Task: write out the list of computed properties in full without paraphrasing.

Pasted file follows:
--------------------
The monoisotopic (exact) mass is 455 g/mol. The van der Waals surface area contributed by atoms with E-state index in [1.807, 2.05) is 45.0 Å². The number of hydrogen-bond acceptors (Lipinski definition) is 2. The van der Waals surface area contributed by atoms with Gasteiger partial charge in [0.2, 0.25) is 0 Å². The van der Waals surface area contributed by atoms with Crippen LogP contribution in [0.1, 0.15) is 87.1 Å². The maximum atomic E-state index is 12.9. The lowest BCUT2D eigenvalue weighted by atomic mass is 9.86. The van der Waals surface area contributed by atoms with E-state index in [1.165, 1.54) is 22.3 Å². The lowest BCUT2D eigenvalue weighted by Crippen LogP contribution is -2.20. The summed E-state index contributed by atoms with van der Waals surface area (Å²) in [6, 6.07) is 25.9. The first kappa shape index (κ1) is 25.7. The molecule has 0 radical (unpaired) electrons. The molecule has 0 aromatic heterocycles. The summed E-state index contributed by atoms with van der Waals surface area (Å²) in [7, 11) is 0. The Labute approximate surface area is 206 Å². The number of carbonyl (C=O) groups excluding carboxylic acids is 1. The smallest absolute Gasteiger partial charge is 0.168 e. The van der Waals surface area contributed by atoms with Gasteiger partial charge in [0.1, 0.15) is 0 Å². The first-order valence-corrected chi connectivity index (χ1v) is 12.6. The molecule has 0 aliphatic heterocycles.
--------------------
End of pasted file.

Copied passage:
The monoisotopic (exact) mass is 455 g/mol. The van der Waals surface area contributed by atoms with E-state index in [1.807, 2.05) is 45.0 Å². The number of hydrogen-bond acceptors (Lipinski definition) is 2. The van der Waals surface area contributed by atoms with Gasteiger partial charge in [0.2, 0.25) is 0 Å². The van der Waals surface area contributed by atoms with Crippen LogP contribution in [0.1, 0.15) is 87.1 Å². The maximum atomic E-state index is 12.9. The lowest BCUT2D eigenvalue weighted by atomic mass is 9.86. The van der Waals surface area contributed by atoms with E-state index in [1.165, 1.54) is 22.3 Å². The lowest BCUT2D eigenvalue weighted by Crippen LogP contribution is -2.20. The summed E-state index contributed by atoms with van der Waals surface area (Å²) in [6, 6.07) is 25.9. The first kappa shape index (κ1) is 25.7. The molecule has 0 radical (unpaired) electrons. The molecule has 0 aromatic heterocycles. The summed E-state index contributed by atoms with van der Waals surface area (Å²) in [7, 11) is 0. The Labute approximate surface area is 206 Å². The number of carbonyl (C=O) groups excluding carboxylic acids is 1. The smallest absolute Gasteiger partial charge is 0.168 e. The van der Waals surface area contributed by atoms with Gasteiger partial charge in [0.1, 0.15) is 0 Å². The first-order valence-corrected chi connectivity index (χ1v) is 12.6. The molecule has 0 aliphatic heterocycles.